It’s Thursday…. For the first time for several days I have the chance to sit and compose my thoughts. We are staying with John and Hilary Finnis at their rented house in Pontedeume – a place which looks inaccessibly small on the map but which of course springs into meaningful life when you’ve been here for a while.
The estuary is one of many which bite into the massif of granite and other hard rocks all along this coast… a little to the north are the highest cliffs of southern Europe, which we hope to see if the weather looks a bit more promising. When we arrived it was a satisfying 28 degrees, but has now sunk into autumnal mists and mellow whatnot at about 19 or 20. The rivers which have carved their way out of the mountains – more or less parallel – each come down through broad, V-shaped valleys clothed with forests which are being relentlessly invaded by eucalyptus. These trees, still being planted in smallish plots on the hillsides, present large bright blueish leaves at first but then as the trees spire upwards the leaves change shape into their usual dull grey/green lances, the bark falls off into strips, and the cohorts of plants spread out into the wild spaces. Officially the authorities are trying to remove them, but the farmers plant them because they grow so fast and present a useful cashcrop opportunity. We have also seen marvellous pampas grass plants growing wild, along the motorway verges for example, where they are proportionate and pleasing.
The rivers seem flat, sluggish, almost, and tidal quite far inland because presumably the sea level has risen or the land has sunk. The result is that each settlement looks down onto or has grown out of the navigable reaches, and climbs up the hills behind itself, but only small boats bob around at most of the quays, leaving the big fishing boats to the ports and harbours nearer to the ocean. Getting from one village to another means getting over the considerable headlands, with winding roads through the trees. Pontedeume – the bridge on the River Eume – is thus an ancient place but still fairly small as there is not much room for it to expand – and it has all the robust charm and integrity of a small market town, overlooking its marshy river, and with old fishing warehouses now converted into hostels for the pilgrims.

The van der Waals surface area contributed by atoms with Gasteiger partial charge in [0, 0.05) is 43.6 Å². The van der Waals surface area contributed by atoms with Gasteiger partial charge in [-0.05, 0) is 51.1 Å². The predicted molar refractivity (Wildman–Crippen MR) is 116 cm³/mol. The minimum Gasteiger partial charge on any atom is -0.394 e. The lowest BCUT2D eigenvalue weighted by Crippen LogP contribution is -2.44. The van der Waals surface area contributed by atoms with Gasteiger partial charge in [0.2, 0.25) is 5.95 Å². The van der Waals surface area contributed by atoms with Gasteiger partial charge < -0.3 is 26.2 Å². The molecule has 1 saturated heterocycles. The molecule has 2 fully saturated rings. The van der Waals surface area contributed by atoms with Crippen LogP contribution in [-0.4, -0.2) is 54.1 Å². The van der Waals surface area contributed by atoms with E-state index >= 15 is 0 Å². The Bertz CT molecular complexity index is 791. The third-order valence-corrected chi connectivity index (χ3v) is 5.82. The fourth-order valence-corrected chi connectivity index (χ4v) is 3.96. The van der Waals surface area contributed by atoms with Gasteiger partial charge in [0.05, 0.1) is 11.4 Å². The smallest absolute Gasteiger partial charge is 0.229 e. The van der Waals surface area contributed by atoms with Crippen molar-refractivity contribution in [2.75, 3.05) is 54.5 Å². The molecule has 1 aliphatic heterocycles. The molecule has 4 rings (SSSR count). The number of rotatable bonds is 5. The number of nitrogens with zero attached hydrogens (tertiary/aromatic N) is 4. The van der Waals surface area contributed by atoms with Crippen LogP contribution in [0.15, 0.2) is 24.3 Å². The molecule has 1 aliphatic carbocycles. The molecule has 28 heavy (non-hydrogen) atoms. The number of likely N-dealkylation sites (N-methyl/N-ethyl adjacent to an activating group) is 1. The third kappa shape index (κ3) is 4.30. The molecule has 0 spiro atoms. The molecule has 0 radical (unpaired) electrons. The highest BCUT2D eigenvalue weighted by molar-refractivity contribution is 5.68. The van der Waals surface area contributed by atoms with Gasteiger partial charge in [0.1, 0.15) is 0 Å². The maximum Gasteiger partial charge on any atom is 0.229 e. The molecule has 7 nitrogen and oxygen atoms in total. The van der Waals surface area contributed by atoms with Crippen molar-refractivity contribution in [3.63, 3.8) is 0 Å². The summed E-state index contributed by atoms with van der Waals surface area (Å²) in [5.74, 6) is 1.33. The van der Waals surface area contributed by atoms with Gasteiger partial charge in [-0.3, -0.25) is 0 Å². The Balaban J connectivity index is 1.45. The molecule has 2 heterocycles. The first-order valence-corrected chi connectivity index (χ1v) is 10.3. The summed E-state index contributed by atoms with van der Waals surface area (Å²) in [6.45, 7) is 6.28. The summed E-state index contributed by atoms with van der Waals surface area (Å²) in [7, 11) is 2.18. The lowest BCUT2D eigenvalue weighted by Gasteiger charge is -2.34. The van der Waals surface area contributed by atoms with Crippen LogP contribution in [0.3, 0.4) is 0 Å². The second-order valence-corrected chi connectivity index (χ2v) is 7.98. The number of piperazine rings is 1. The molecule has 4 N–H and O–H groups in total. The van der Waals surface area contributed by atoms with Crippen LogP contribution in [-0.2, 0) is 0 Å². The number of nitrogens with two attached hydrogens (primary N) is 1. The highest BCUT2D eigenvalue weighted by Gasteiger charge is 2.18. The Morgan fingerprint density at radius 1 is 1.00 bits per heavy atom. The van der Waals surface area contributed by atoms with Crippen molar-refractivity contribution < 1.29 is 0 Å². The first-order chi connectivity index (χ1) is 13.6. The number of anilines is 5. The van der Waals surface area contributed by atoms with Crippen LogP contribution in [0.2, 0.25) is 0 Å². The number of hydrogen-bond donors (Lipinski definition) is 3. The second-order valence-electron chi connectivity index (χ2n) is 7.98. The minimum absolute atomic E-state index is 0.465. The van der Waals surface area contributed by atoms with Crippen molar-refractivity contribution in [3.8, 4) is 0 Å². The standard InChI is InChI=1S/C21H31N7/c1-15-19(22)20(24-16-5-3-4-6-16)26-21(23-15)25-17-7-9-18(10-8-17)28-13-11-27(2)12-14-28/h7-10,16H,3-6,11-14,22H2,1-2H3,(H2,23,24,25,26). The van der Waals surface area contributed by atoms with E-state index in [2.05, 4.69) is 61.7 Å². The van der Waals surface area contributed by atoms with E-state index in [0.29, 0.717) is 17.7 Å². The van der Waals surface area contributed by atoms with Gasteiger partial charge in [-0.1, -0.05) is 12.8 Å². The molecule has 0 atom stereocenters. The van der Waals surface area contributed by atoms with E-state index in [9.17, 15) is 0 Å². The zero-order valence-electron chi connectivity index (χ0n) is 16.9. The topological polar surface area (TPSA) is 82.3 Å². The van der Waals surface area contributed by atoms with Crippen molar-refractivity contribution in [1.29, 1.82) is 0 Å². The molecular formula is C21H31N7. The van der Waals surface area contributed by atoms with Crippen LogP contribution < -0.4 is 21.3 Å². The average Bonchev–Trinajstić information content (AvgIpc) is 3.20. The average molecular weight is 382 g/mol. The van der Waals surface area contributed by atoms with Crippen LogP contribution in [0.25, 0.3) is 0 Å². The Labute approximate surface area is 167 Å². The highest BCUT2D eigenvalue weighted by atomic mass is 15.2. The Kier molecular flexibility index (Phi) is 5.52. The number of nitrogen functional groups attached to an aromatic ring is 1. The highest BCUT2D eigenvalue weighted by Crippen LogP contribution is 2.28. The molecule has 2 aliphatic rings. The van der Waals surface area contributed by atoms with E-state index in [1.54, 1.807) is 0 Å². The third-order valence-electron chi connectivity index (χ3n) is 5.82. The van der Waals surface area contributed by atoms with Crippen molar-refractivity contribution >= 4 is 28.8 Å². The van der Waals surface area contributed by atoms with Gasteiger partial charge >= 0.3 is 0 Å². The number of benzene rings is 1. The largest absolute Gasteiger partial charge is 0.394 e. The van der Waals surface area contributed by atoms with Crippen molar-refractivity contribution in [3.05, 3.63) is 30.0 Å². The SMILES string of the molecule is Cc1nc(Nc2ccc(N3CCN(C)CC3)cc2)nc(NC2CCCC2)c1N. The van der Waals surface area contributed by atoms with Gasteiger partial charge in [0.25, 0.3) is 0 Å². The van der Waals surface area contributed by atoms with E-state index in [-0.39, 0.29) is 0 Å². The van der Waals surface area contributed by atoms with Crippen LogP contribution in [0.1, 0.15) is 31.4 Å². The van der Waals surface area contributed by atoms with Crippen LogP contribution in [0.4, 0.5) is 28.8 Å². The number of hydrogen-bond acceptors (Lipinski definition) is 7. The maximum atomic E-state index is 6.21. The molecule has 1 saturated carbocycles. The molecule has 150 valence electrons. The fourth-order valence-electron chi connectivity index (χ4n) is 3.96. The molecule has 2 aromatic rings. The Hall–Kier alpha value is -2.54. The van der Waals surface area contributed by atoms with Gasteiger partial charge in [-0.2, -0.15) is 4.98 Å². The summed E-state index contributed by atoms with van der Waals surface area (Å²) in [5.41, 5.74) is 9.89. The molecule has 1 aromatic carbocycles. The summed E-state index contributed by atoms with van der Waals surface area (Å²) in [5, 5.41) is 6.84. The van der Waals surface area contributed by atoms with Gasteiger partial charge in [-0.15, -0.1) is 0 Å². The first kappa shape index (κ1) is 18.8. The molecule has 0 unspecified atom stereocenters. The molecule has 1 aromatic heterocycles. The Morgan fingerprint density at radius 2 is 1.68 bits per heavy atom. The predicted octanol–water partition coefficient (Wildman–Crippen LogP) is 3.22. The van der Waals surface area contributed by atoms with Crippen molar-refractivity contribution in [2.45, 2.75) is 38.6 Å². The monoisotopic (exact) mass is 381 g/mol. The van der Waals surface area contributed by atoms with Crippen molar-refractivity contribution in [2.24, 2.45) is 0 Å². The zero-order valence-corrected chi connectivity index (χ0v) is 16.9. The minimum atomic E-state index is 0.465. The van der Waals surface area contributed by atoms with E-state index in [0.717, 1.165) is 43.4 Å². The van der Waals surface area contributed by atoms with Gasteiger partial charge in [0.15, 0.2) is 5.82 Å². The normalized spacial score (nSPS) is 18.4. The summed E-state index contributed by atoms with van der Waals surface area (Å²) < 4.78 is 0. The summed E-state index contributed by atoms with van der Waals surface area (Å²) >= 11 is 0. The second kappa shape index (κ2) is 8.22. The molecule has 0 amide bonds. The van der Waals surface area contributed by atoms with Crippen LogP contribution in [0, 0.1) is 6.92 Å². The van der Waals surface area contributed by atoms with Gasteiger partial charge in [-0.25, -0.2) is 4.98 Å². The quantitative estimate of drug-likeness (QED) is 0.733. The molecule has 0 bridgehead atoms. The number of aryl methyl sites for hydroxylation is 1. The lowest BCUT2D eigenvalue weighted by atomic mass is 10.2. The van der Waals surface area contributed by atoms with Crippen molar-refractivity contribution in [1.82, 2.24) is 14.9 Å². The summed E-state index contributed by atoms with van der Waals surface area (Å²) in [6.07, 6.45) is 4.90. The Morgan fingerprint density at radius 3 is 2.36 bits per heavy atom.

The Saturday market was fun – with octopus being stewed in large copper baths, Africans selling handbags from blankets spread out on the pavement, and all sorts of fish, fruits, vegetables, carvings, knives etc etc on sale, with a determined but joyous tone to the whole affair. We bought figs, photographed the fish, and I managed to convince the fag-smoking florist to let me take his photo after we spent a few moments in wonderful childish pantomime with him hiding behind some large fronds so as to prevent me doing his portrait.
I am taking masses of pictures – far too many of course, but it’s more or less free as a hobby and I keep on wanting to capture the moment….possible research for future writing, or reference, or illustrations for this blog when I figure out how to load the pix up under massive time constraints.
We went to Santiago de Compostella – combining our rubbernecking visit with a taxi service to take John’s daughter Katy to an interview at one of the language schools in the city. She has decided to move here from England, and teaching English is the obvious first way for her to earn her keep. Santiago is an old, old hustler – been attracting tourists/pilgrims since the 11th century or earlier. The main story is that the apostle James sailed to these parts in a stone boat, and once his tomb was discovered a few hundred years later, the king of the day set up a shrine for him, and the rest followed. The town is (presumably deliberately) pretty much black and white, so it has a kind of quiet, pensive feel to it. There are arcades of staunch stone pillars of every shape and design along many of the streets, and there are just masses and masses of churches and monasteries all over the place. The cathedral is flanked by two big squares at the back and front, and the main one at the front is not tainted by anything as wicked as a café, although you can sit and admire the bell-tower at the back and have a coffee at the same time. There is also a gift-shop in the square at the back, very good indeed, manned by Mr Bean.